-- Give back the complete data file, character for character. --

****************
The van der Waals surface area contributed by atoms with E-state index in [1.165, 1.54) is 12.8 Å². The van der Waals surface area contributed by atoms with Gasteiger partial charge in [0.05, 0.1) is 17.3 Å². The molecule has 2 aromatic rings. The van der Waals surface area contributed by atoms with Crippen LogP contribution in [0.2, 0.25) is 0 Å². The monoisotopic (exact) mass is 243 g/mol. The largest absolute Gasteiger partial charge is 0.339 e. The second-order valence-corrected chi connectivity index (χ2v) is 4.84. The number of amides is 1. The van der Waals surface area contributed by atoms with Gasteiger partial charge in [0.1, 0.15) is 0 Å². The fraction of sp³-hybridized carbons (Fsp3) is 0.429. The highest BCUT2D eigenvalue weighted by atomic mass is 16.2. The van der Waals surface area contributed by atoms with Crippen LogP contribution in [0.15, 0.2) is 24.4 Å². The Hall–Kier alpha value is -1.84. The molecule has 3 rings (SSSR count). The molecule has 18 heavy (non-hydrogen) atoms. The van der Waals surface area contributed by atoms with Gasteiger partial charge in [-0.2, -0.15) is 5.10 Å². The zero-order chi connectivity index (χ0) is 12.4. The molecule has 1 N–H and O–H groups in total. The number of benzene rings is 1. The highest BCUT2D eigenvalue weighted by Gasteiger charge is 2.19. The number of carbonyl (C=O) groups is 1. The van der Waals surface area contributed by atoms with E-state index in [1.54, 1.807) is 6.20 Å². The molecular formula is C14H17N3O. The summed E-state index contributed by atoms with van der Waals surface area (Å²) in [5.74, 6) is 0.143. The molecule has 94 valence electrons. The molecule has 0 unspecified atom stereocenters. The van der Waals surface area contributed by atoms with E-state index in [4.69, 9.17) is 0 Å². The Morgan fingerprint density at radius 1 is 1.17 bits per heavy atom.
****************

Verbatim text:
The van der Waals surface area contributed by atoms with E-state index in [1.165, 1.54) is 12.8 Å². The van der Waals surface area contributed by atoms with Gasteiger partial charge in [0.05, 0.1) is 17.3 Å². The molecule has 2 aromatic rings. The van der Waals surface area contributed by atoms with Crippen LogP contribution in [0.2, 0.25) is 0 Å². The monoisotopic (exact) mass is 243 g/mol. The largest absolute Gasteiger partial charge is 0.339 e. The second-order valence-corrected chi connectivity index (χ2v) is 4.84. The number of amides is 1. The van der Waals surface area contributed by atoms with Gasteiger partial charge in [0.1, 0.15) is 0 Å². The fraction of sp³-hybridized carbons (Fsp3) is 0.429. The highest BCUT2D eigenvalue weighted by atomic mass is 16.2. The van der Waals surface area contributed by atoms with Crippen LogP contribution in [0.15, 0.2) is 24.4 Å². The Hall–Kier alpha value is -1.84. The molecule has 3 rings (SSSR count). The molecule has 18 heavy (non-hydrogen) atoms. The van der Waals surface area contributed by atoms with Gasteiger partial charge in [-0.2, -0.15) is 5.10 Å². The zero-order chi connectivity index (χ0) is 12.4. The molecule has 1 N–H and O–H groups in total. The number of benzene rings is 1. The highest BCUT2D eigenvalue weighted by Gasteiger charge is 2.19. The number of carbonyl (C=O) groups is 1. The van der Waals surface area contributed by atoms with E-state index in [1.54, 1.807) is 6.20 Å². The molecular formula is C14H17N3O. The summed E-state index contributed by atoms with van der Waals surface area (Å²) in [5.74, 6) is 0.143. The molecule has 94 valence electrons. The molecule has 0 unspecified atom stereocenters. The van der Waals surface area contributed by atoms with E-state index in [4.69, 9.17) is 0 Å². The Morgan fingerprint density at radius 1 is 1.17 bits per heavy atom.